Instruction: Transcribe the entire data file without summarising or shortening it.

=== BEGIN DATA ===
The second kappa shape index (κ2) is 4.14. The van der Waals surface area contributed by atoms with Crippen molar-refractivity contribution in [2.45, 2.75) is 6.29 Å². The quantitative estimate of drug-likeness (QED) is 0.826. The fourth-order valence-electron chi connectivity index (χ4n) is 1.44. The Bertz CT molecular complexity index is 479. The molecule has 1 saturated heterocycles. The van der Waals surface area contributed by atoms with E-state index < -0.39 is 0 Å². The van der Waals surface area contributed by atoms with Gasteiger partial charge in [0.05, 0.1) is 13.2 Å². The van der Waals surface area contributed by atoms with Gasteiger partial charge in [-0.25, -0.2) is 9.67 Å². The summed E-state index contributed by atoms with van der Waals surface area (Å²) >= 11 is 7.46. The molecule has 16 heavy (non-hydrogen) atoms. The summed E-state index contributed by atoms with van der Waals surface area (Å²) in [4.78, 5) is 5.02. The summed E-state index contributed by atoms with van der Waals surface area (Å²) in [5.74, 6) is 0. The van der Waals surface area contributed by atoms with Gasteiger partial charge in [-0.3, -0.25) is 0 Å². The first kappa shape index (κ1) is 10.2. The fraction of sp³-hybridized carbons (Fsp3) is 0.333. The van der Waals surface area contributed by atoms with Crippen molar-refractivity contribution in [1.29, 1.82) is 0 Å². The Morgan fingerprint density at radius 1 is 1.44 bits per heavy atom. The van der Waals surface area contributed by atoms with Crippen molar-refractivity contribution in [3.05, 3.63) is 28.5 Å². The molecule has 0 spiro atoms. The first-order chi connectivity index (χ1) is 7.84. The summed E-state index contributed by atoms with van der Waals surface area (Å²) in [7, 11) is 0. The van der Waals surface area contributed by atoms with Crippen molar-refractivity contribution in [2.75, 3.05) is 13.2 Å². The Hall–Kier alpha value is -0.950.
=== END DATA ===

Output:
The second kappa shape index (κ2) is 4.14. The van der Waals surface area contributed by atoms with Crippen molar-refractivity contribution in [2.45, 2.75) is 6.29 Å². The quantitative estimate of drug-likeness (QED) is 0.826. The fourth-order valence-electron chi connectivity index (χ4n) is 1.44. The Bertz CT molecular complexity index is 479. The molecule has 1 saturated heterocycles. The van der Waals surface area contributed by atoms with E-state index < -0.39 is 0 Å². The van der Waals surface area contributed by atoms with Gasteiger partial charge in [0.05, 0.1) is 13.2 Å². The van der Waals surface area contributed by atoms with Gasteiger partial charge in [-0.25, -0.2) is 9.67 Å². The summed E-state index contributed by atoms with van der Waals surface area (Å²) >= 11 is 7.46. The molecule has 16 heavy (non-hydrogen) atoms. The summed E-state index contributed by atoms with van der Waals surface area (Å²) in [4.78, 5) is 5.02. The summed E-state index contributed by atoms with van der Waals surface area (Å²) in [5.74, 6) is 0. The van der Waals surface area contributed by atoms with Gasteiger partial charge in [-0.3, -0.25) is 0 Å². The first kappa shape index (κ1) is 10.2. The fraction of sp³-hybridized carbons (Fsp3) is 0.333. The van der Waals surface area contributed by atoms with Crippen molar-refractivity contribution in [1.29, 1.82) is 0 Å². The Morgan fingerprint density at radius 1 is 1.44 bits per heavy atom. The van der Waals surface area contributed by atoms with Crippen molar-refractivity contribution in [3.05, 3.63) is 28.5 Å². The molecule has 0 spiro atoms. The first-order chi connectivity index (χ1) is 7.84. The summed E-state index contributed by atoms with van der Waals surface area (Å²) in [7, 11) is 0. The van der Waals surface area contributed by atoms with Crippen molar-refractivity contribution in [2.75, 3.05) is 13.2 Å². The Hall–Kier alpha value is -0.950.